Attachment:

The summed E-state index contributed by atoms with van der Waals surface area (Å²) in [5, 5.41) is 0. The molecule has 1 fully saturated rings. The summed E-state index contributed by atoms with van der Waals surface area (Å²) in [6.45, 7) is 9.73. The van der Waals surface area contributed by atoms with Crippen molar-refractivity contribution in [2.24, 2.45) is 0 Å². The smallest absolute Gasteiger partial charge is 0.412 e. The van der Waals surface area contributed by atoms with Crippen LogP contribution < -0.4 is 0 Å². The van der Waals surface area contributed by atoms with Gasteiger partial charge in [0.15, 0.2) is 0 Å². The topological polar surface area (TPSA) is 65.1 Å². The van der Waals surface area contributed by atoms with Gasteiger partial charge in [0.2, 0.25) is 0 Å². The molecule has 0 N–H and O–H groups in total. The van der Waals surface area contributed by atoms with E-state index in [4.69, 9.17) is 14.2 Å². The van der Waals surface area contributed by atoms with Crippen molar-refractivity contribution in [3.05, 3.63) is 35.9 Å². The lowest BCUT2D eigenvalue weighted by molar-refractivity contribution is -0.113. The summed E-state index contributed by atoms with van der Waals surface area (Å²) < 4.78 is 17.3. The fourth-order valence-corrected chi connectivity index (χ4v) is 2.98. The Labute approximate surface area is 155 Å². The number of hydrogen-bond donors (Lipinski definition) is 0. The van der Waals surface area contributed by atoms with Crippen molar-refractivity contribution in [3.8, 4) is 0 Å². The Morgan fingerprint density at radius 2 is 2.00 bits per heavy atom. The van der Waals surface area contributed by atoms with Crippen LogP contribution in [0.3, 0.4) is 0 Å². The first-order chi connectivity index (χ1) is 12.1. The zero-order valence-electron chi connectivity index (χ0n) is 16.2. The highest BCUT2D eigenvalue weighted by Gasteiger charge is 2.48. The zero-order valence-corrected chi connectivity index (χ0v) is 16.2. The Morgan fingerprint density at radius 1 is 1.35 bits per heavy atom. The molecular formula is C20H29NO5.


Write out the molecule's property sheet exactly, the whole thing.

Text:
The summed E-state index contributed by atoms with van der Waals surface area (Å²) in [5, 5.41) is 0. The molecule has 1 fully saturated rings. The summed E-state index contributed by atoms with van der Waals surface area (Å²) in [6.45, 7) is 9.73. The van der Waals surface area contributed by atoms with Crippen molar-refractivity contribution in [2.24, 2.45) is 0 Å². The smallest absolute Gasteiger partial charge is 0.412 e. The van der Waals surface area contributed by atoms with Crippen LogP contribution < -0.4 is 0 Å². The van der Waals surface area contributed by atoms with Gasteiger partial charge in [0.15, 0.2) is 0 Å². The topological polar surface area (TPSA) is 65.1 Å². The van der Waals surface area contributed by atoms with Gasteiger partial charge in [0.2, 0.25) is 0 Å². The molecule has 0 N–H and O–H groups in total. The van der Waals surface area contributed by atoms with E-state index in [4.69, 9.17) is 14.2 Å². The van der Waals surface area contributed by atoms with Crippen molar-refractivity contribution in [3.05, 3.63) is 35.9 Å². The lowest BCUT2D eigenvalue weighted by molar-refractivity contribution is -0.113. The summed E-state index contributed by atoms with van der Waals surface area (Å²) < 4.78 is 17.3. The fourth-order valence-corrected chi connectivity index (χ4v) is 2.98. The Labute approximate surface area is 155 Å². The number of hydrogen-bond donors (Lipinski definition) is 0. The van der Waals surface area contributed by atoms with Crippen molar-refractivity contribution in [3.8, 4) is 0 Å². The Morgan fingerprint density at radius 2 is 2.00 bits per heavy atom. The van der Waals surface area contributed by atoms with Crippen LogP contribution in [0.3, 0.4) is 0 Å². The first-order chi connectivity index (χ1) is 12.1. The zero-order valence-electron chi connectivity index (χ0n) is 16.2. The highest BCUT2D eigenvalue weighted by Gasteiger charge is 2.48. The zero-order valence-corrected chi connectivity index (χ0v) is 16.2. The Morgan fingerprint density at radius 1 is 1.35 bits per heavy atom. The molecular formula is C20H29NO5.